“Sabi nila, kailangan ko raw ng ‘show money.’”
“Sabi nila, ang civil ceremony raw, eh, hindi talaga totoong wedding.”
“Sabi nila, hindi ko raw kailangan i-disclose ang anak ko dahil wala naman akong asawa.”
If I had a dime for every time I heard a story beginning with, “Sabi nila…” Well, let’s just say I could afford to take a nice long vacation.
One of the main problems I have come across is the amount of incorrect information that people have regarding immigration laws and policies.
Instead of relying on “sabi nila,” the better choice would be to consult a licensed professional. Just because your ninang’s friend’s brother-in-law’s kumare was successful doesn’t mean you will be. Everyone’s situation is unique and therefore should not be compared to others.
Relying on incorrect information can result in serious consequences ranging from your application being delayed or refused, to being charged with misrepresentation and facing deportation charges. It’s unfortunate but many of the problems that have come across my desk were easily preventable with the proper advice and information.
Do I need an immigration lawyer for my application?
The quick and honest answer is no, you don’t need a lawyer. However, I think that the better question to ask is should I consult a lawyer?
I have been working in the immigration field for over a decade. The majority of my experience is from working for a member of parliament. In my former life I used to give free advice about the immigration process and now I have to charge for my services.
Personally, I have found it difficult to charge for providing this service but my new reality is that I am in private practice and therefore must do so.
As a consequence, I find that people are hesitant to ask for help because they have to pay for the service. It’s a personal choice whether or not to hire a lawyer. But what frustrates me the most is when people choose not to seek professional advice and instead rely on information and advice from whomever offers it.
Does hiring a lawyer guarantee that my application will be approved?
No, hiring a lawyer (or a consultant) does not equal a guaranteed approval. It does, however, provide you with the peace of mind knowing that the application was correctly filled out and that you received the relevant information and advice specific to your own personal situation.
Be aware that no one can guarantee that an application will be approved. If someone does offer you a guaranteed approval for a certain fee, ask yourself, “Who is this person that they can make me that offer? Why does it seem too good to be true?” What are the possible legal consequences to me and to the applicant if I accept?”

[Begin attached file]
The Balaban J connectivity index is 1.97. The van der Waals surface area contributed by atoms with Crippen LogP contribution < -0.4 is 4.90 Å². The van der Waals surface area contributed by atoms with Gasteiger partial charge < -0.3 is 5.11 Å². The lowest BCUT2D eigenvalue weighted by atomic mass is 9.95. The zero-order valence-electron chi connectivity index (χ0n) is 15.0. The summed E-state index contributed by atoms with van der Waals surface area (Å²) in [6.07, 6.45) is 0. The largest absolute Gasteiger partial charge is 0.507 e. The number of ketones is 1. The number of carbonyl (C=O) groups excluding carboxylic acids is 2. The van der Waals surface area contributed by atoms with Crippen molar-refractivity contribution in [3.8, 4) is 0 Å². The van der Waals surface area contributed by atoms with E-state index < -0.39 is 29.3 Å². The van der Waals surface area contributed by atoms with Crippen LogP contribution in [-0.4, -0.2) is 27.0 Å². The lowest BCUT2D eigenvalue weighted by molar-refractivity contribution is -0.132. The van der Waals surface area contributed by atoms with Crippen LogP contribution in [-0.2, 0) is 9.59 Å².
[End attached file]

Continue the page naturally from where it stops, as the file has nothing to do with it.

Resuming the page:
We have all heard the stories before, whether on TV or from friends and family. Don’t become the next story.
Always remember that only the Manitoba Department of Immigration can approve applications for the Canada-Manitoba Provincial Nominee Program (MPNP) and only Citizenship and Immigration Canada (CIC) can approve applications for Family Class Sponsorships, Skilled Workers, Live-in-Caregivers, Temporary Resident Visas, Employment Visas, Student Visas and other federal programs.
Before you make a financial commitment and submit your application, along with your non-refundable application fees, make yourself knowledgeable about the immigration system.
You can do this by either consulting a lawyer, researching the information on the immigration website yourself (www.cic.gc.ca) or contacting Immigration directly either by phone or in person and asking an Immigration official your questions. Don’t rely on “sabi nila…”
Alona C. Mercado is a lawyer practicing in Winnipeg with the law firm of MONK GOODWIN LLP. She was called to the Manitoba Bar in 1999 and the Ontario Bar in 2003. Her preferred areas of practice include wills and estates, committees, real estate, business and commercial transactions, and immigration law. Alona can be reached at (204) 956-1060 ext. 233 or firstname.lastname@example.org
The content of this article are not intended as legal advice and is for information purposes only. Should you require legal advice on a specific issue relating to the contents of this article, please seek the services of a legal professional.